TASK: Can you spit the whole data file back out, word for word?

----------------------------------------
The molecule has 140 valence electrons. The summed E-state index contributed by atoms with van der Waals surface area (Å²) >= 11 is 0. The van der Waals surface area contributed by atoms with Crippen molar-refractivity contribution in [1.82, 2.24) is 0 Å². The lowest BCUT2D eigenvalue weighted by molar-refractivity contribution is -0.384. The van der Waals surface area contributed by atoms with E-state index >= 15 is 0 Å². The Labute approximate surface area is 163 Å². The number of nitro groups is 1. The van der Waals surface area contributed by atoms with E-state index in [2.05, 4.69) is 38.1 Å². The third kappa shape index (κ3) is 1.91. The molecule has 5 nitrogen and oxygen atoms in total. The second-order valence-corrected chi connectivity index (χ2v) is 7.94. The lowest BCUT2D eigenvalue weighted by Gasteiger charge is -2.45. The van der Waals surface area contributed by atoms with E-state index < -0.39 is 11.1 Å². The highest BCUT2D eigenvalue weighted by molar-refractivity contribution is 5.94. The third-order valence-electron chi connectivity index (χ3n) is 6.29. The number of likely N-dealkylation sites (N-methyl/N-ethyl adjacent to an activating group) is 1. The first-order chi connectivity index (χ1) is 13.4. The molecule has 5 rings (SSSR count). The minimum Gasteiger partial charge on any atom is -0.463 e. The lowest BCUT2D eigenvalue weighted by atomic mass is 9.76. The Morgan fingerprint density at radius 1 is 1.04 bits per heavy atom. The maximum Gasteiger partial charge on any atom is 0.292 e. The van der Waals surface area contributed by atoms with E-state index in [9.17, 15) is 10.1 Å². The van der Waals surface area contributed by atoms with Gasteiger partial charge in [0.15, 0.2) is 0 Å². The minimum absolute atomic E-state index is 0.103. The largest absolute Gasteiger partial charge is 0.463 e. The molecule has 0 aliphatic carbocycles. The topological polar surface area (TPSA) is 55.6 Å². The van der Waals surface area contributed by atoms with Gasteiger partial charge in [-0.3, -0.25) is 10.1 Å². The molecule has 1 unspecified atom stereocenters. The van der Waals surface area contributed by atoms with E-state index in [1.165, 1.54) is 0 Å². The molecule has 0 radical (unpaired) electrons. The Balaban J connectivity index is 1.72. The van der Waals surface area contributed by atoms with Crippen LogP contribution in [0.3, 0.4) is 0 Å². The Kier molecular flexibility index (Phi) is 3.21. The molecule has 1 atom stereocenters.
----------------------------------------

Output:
The molecule has 140 valence electrons. The summed E-state index contributed by atoms with van der Waals surface area (Å²) >= 11 is 0. The van der Waals surface area contributed by atoms with Crippen molar-refractivity contribution in [1.82, 2.24) is 0 Å². The lowest BCUT2D eigenvalue weighted by molar-refractivity contribution is -0.384. The van der Waals surface area contributed by atoms with E-state index >= 15 is 0 Å². The Labute approximate surface area is 163 Å². The number of nitro groups is 1. The van der Waals surface area contributed by atoms with E-state index in [2.05, 4.69) is 38.1 Å². The third kappa shape index (κ3) is 1.91. The molecule has 5 nitrogen and oxygen atoms in total. The second-order valence-corrected chi connectivity index (χ2v) is 7.94. The lowest BCUT2D eigenvalue weighted by Gasteiger charge is -2.45. The van der Waals surface area contributed by atoms with E-state index < -0.39 is 11.1 Å². The highest BCUT2D eigenvalue weighted by molar-refractivity contribution is 5.94. The third-order valence-electron chi connectivity index (χ3n) is 6.29. The number of likely N-dealkylation sites (N-methyl/N-ethyl adjacent to an activating group) is 1. The first-order chi connectivity index (χ1) is 13.4. The molecule has 5 rings (SSSR count). The minimum Gasteiger partial charge on any atom is -0.463 e. The lowest BCUT2D eigenvalue weighted by atomic mass is 9.76. The Morgan fingerprint density at radius 1 is 1.04 bits per heavy atom. The maximum Gasteiger partial charge on any atom is 0.292 e. The van der Waals surface area contributed by atoms with E-state index in [9.17, 15) is 10.1 Å². The van der Waals surface area contributed by atoms with Gasteiger partial charge in [0.15, 0.2) is 0 Å². The minimum absolute atomic E-state index is 0.103. The largest absolute Gasteiger partial charge is 0.463 e. The molecule has 0 aliphatic carbocycles. The topological polar surface area (TPSA) is 55.6 Å². The van der Waals surface area contributed by atoms with Gasteiger partial charge in [-0.3, -0.25) is 10.1 Å². The molecule has 1 unspecified atom stereocenters. The van der Waals surface area contributed by atoms with E-state index in [1.165, 1.54) is 0 Å². The molecule has 0 radical (unpaired) electrons. The Balaban J connectivity index is 1.72. The van der Waals surface area contributed by atoms with Crippen LogP contribution in [0.3, 0.4) is 0 Å². The Kier molecular flexibility index (Phi) is 3.21. The molecule has 1 atom stereocenters.